Shauna gets all of this. Like, GETS IT, gets it. And she wrote it all down. In a book. And then I got to read it. As I did so, I shouted "YES!" and "THIS!" and underlined furiously and read aloud passages to Mr. Ford who would, infuriatingly, reply, "Yes, I know. You say that all the time". And I would say, "I KNOW! BUT SHE SAID IT TOO SO THAT MEANS I'M NOT CRAZY!"
"What's becoming clearer and clearer to me is the most sacred moments, the ones in which I feel God's presence most profoundly, when I feel the goodness of the world most arrestingly, take place at the table...It's about what happens when we come together, slow down, open our homes, look into one another's faces, listen to one another's stories" (p. 13).
Um. Yeah, Hi! SHE GETS IT! I mean, I could keep going, quoting her, but really you ought to just grab the book for yourself and read these truths. You won't regret it.
When I was offered the chance to read this advanced copy, I was provided several ideas for ways to engage the book. Since there are recipes throughout, following nearly every essay, they suggested hosting a dinner party and cooking through one of the menus provided at the end of the book. I LOVE a good dinner party, so I thought that was what I wanted to do...invite several people over and make it a picture perfect evening. But as it often does, life got busy. I read the book (okay, devoured it) and loved every word, but things got crazy and I couldn't find a time that would allow me to create the perfect evening I was envisioning.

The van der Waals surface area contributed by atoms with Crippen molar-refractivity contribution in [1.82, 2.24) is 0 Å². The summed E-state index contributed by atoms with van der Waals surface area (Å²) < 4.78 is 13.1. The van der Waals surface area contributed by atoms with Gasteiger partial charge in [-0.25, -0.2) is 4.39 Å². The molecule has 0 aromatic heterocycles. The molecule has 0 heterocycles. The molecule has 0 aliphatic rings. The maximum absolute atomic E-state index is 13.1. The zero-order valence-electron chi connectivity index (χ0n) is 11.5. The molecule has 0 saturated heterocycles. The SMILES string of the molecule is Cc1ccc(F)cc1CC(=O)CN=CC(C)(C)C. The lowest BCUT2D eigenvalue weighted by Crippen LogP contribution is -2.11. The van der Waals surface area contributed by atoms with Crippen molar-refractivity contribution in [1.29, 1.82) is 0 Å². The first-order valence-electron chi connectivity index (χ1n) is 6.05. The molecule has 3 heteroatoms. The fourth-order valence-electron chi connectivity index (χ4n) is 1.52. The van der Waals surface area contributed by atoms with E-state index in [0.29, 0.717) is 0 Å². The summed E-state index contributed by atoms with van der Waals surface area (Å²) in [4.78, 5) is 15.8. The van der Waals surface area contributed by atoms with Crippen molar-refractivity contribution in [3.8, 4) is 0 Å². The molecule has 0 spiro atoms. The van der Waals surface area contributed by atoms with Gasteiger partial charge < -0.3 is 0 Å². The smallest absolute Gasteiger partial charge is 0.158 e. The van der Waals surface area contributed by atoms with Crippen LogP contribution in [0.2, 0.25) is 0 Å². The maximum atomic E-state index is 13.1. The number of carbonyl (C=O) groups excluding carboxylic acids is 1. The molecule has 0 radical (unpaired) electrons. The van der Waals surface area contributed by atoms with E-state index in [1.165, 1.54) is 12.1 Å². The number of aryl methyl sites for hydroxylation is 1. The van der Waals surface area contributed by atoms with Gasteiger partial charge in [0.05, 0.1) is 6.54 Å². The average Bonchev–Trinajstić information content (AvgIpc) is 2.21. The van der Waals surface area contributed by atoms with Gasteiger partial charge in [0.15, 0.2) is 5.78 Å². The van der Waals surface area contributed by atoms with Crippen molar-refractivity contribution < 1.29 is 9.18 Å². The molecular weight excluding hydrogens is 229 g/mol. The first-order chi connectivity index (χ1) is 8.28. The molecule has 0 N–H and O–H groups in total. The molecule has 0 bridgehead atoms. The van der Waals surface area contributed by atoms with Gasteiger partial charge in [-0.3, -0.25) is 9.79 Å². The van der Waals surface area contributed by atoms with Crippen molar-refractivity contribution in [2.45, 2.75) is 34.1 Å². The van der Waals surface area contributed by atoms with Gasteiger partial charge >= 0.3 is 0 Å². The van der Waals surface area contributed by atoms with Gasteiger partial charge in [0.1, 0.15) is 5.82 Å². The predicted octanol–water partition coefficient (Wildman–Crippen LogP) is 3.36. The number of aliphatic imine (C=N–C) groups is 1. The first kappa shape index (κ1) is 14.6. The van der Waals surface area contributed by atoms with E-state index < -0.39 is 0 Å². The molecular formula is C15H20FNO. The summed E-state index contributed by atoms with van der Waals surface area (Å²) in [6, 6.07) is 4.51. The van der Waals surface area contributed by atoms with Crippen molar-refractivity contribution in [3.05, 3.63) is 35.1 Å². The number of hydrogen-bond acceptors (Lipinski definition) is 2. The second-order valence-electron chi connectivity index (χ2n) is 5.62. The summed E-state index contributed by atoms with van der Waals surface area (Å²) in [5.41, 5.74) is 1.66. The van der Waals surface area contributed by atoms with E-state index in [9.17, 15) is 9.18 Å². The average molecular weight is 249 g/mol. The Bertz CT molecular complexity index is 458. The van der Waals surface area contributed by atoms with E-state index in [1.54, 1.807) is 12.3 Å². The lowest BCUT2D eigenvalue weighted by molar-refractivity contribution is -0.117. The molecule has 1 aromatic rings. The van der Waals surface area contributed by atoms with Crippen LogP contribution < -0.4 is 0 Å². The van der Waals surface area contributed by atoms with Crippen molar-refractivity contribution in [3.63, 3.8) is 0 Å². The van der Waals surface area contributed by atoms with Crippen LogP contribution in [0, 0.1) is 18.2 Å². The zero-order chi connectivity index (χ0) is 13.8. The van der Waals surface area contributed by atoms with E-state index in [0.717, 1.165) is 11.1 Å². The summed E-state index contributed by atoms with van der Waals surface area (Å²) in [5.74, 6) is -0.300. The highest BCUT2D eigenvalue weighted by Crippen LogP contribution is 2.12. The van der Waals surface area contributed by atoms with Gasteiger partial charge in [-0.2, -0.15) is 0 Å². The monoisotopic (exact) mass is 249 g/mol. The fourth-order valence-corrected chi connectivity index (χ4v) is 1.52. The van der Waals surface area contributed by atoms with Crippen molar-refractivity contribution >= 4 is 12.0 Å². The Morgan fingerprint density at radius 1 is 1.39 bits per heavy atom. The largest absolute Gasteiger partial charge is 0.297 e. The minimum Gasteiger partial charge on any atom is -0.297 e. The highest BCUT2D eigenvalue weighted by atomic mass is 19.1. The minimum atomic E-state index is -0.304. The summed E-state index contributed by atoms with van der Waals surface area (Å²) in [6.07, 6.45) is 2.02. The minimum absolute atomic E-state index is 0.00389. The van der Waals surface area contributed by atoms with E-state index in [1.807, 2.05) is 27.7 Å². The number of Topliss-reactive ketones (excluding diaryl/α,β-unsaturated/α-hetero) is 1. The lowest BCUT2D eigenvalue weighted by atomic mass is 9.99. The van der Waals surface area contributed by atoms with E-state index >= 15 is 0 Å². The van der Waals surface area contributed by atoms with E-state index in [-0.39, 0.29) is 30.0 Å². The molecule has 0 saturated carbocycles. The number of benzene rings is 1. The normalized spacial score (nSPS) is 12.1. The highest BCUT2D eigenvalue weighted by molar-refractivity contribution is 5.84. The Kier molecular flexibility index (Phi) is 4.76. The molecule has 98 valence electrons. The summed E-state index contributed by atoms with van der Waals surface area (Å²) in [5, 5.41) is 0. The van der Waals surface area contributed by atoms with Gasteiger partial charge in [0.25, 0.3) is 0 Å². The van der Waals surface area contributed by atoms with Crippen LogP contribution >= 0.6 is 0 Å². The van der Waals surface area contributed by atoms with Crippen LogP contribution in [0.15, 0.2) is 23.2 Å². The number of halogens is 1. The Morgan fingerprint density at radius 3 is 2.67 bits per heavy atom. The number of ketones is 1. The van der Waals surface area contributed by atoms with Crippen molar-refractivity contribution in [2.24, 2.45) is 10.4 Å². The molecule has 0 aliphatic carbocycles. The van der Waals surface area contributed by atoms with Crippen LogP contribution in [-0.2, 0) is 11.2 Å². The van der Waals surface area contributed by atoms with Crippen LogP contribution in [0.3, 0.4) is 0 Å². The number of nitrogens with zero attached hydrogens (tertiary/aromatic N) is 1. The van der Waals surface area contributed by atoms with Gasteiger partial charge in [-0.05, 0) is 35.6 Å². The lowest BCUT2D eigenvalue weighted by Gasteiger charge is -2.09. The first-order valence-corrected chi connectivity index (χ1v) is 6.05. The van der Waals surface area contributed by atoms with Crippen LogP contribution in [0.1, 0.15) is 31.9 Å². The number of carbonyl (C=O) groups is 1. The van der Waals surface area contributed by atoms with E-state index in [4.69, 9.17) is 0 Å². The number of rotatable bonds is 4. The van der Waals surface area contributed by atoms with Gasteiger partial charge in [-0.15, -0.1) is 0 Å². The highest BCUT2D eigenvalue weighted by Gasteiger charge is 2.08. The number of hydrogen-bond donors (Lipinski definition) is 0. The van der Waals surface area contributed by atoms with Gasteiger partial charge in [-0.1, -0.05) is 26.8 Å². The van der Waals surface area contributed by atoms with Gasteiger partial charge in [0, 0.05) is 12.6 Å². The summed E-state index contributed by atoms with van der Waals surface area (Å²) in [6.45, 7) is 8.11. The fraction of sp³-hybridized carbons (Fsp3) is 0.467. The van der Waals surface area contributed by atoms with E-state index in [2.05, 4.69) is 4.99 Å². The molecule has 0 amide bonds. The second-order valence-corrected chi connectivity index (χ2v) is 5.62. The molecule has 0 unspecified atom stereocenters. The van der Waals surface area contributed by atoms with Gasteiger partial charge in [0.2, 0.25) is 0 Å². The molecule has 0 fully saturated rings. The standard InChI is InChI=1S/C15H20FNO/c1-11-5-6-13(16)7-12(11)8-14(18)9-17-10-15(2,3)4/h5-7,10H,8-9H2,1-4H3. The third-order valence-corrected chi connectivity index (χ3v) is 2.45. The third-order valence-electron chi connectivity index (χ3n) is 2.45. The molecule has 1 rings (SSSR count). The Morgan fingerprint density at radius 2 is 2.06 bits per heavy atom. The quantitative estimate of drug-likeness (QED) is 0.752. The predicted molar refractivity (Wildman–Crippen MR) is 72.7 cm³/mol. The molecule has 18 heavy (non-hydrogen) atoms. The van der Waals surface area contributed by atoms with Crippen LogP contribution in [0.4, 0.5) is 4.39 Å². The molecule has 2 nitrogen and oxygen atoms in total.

I did end up making a pan of Annette's Enchiladas for a couple in our small group that was dealing with some tough family stuff so they wouldn't have to worry about where dinner was coming from. Mr. Ford and I delivered the enchiladas and sat with them for awhile, and we looked into their faces and listened to their story.
We had some other friends over and I did end up making the suggested "Fiesta" menu, mostly because the suggested dessert was a Dark Chocolate Sea Salted Toffee with Vanilla Ice Cream, and I know how much my friend loves salted dark chocolate. That night was so sweet...laughter and conversation and planning with two people that have quickly become confidantes and partners in ministry in countless ways. That time around the table came at the end of a particularly difficult day and brought a great deal of healing to my weary heart and soul.
I used some of Shauna's tips on quick weeknight cooking and was able to whip up something delightful without too much effort to nourish Mr. Ford and myself after a long day of work for us both.
I made the White Chicken Chili to feed a crowd and the lingering that happened at the end of the night saw new friendships forged.